For a full day, participants applied design thinking tools to develop impactful, implementable solutions to problems. We wrestled with the same issues you take on in your letter. We analyzed talent management and professional development of both military members and civilians, questioned assumptions, and developed solutions — all with the purpose of creating a system which foremost improved the combat effectiveness of our Department and, in doing so, secondarily provided for the betterment of the individual.
This group of change agents broke down the false dichotomy of the military hierarchy versus the “selfishness of the millennial generation” and changed the narrative. After just one day conferring and two weeks writing on our own time, the group produced a 70-page report on the Force of the Future: From the Future Force (F5) that can be read in its entirety here. We captured ideas that had been proposed, discussed, iterated, and improved upon by people who care for over two years. DEF provided the ready network to quickly assemble a group to meet the time-sensitive need of a senior DoD leader.
Our conclusions reflected something you already know intuitively: that by leveraging both our people and technology, our force can be managed much better. Proper talent management can develop both satisfied team members AND a more effective team. This makes us more resilient to meet the unknown threats of the future.
This report was only the first of several subsequent opportunities for DEF members to put these far-reaching, yet well-considered recommendations directly into the hands of senior leaders. Just as important, it validated what a small group of committed individuals can do when empowered.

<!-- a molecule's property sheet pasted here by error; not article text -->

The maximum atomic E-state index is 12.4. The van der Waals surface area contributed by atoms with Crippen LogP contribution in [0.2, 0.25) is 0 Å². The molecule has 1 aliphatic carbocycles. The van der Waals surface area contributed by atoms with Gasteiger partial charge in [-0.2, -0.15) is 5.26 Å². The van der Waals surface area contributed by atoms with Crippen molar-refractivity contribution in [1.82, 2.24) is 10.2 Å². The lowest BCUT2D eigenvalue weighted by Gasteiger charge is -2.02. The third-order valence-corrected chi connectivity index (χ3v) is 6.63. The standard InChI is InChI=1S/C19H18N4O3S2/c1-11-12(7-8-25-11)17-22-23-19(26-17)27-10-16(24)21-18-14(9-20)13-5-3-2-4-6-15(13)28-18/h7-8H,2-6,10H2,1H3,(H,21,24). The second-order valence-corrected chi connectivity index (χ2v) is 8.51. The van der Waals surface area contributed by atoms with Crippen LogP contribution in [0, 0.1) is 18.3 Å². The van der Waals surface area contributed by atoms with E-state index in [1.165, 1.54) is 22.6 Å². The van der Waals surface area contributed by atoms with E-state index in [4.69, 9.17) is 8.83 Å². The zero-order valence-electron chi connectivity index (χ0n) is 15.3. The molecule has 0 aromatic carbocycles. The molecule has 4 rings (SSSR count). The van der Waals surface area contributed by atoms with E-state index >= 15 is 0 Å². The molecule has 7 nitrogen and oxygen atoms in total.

We feel your frustration. But ultimately, we shouldn’t forget why we joined the service; for the greater good of our nation, not for ourselves.
So, Lt. Kiriluk, we exhort you to use your Harvard education and leadership skills to make a difference for yourself, your team, and your service. Whether you do so within the Navy or through organizations like DEF, channel your frustration into change that is meaningful to you and the emerging leaders that only you can lift up in your wake.
Our problems are bigger than any single person or anecdote can ever describe. We have chosen to manifest our national service by becoming the change agents that will leave this hallowed institution in better condition than when we found it. Stand with us.
CPT Jim Perkins, USA
Capt Chris Wood, USMC
Maj Miriam Krieger, USAF
Maj Kevin Kenney, USAFR
LT Roger Misso, USN
LT Chris O’Keefe, USN
The authors are involved in the Defense Entrepreneurs Forum and other ongoing efforts to improve warfighting and policy across the Department of Defense. This letter reflects their personal views, which are not necessarily those of the U.S. Army, the U.S. Marine Corps, the U.S. Air Force, the U.S. Navy, nor the Department of Defense.
Photo credit: THOMAS DUVAL/U.S. Department of Defense